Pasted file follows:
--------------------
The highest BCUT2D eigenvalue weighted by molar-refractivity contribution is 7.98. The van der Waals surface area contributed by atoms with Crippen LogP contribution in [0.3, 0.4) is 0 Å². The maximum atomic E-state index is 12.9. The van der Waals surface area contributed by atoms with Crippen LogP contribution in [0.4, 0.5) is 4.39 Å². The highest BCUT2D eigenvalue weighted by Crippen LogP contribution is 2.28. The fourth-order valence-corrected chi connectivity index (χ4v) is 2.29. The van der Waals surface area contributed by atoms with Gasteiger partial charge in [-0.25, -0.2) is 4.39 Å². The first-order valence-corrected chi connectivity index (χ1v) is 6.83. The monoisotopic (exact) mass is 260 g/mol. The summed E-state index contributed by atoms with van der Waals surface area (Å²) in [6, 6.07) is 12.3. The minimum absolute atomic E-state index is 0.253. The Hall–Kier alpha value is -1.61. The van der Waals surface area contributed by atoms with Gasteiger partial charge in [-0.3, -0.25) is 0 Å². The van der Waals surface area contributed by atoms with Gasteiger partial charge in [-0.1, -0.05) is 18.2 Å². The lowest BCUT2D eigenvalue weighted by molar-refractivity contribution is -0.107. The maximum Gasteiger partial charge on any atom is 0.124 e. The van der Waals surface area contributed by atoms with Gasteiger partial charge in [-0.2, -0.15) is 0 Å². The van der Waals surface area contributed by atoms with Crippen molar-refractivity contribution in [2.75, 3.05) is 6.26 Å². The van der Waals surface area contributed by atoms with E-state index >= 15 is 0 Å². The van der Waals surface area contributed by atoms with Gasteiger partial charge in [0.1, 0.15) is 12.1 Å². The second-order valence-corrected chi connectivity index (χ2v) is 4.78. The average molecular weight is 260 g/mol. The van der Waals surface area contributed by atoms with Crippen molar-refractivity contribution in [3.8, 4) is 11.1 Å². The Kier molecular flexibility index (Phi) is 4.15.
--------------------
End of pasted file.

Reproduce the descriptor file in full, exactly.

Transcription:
The highest BCUT2D eigenvalue weighted by molar-refractivity contribution is 7.98. The van der Waals surface area contributed by atoms with Crippen LogP contribution in [0.3, 0.4) is 0 Å². The maximum atomic E-state index is 12.9. The van der Waals surface area contributed by atoms with Crippen LogP contribution in [0.4, 0.5) is 4.39 Å². The highest BCUT2D eigenvalue weighted by Crippen LogP contribution is 2.28. The fourth-order valence-corrected chi connectivity index (χ4v) is 2.29. The van der Waals surface area contributed by atoms with Gasteiger partial charge in [-0.25, -0.2) is 4.39 Å². The first-order valence-corrected chi connectivity index (χ1v) is 6.83. The monoisotopic (exact) mass is 260 g/mol. The summed E-state index contributed by atoms with van der Waals surface area (Å²) in [6, 6.07) is 12.3. The minimum absolute atomic E-state index is 0.253. The Hall–Kier alpha value is -1.61. The van der Waals surface area contributed by atoms with Gasteiger partial charge in [-0.3, -0.25) is 0 Å². The van der Waals surface area contributed by atoms with Gasteiger partial charge in [-0.1, -0.05) is 18.2 Å². The lowest BCUT2D eigenvalue weighted by molar-refractivity contribution is -0.107. The maximum Gasteiger partial charge on any atom is 0.124 e. The van der Waals surface area contributed by atoms with Gasteiger partial charge in [-0.2, -0.15) is 0 Å². The van der Waals surface area contributed by atoms with Crippen molar-refractivity contribution in [2.75, 3.05) is 6.26 Å². The van der Waals surface area contributed by atoms with E-state index >= 15 is 0 Å². The van der Waals surface area contributed by atoms with Gasteiger partial charge in [0.1, 0.15) is 12.1 Å². The second-order valence-corrected chi connectivity index (χ2v) is 4.78. The average molecular weight is 260 g/mol. The van der Waals surface area contributed by atoms with Crippen molar-refractivity contribution in [3.8, 4) is 11.1 Å². The Kier molecular flexibility index (Phi) is 4.15.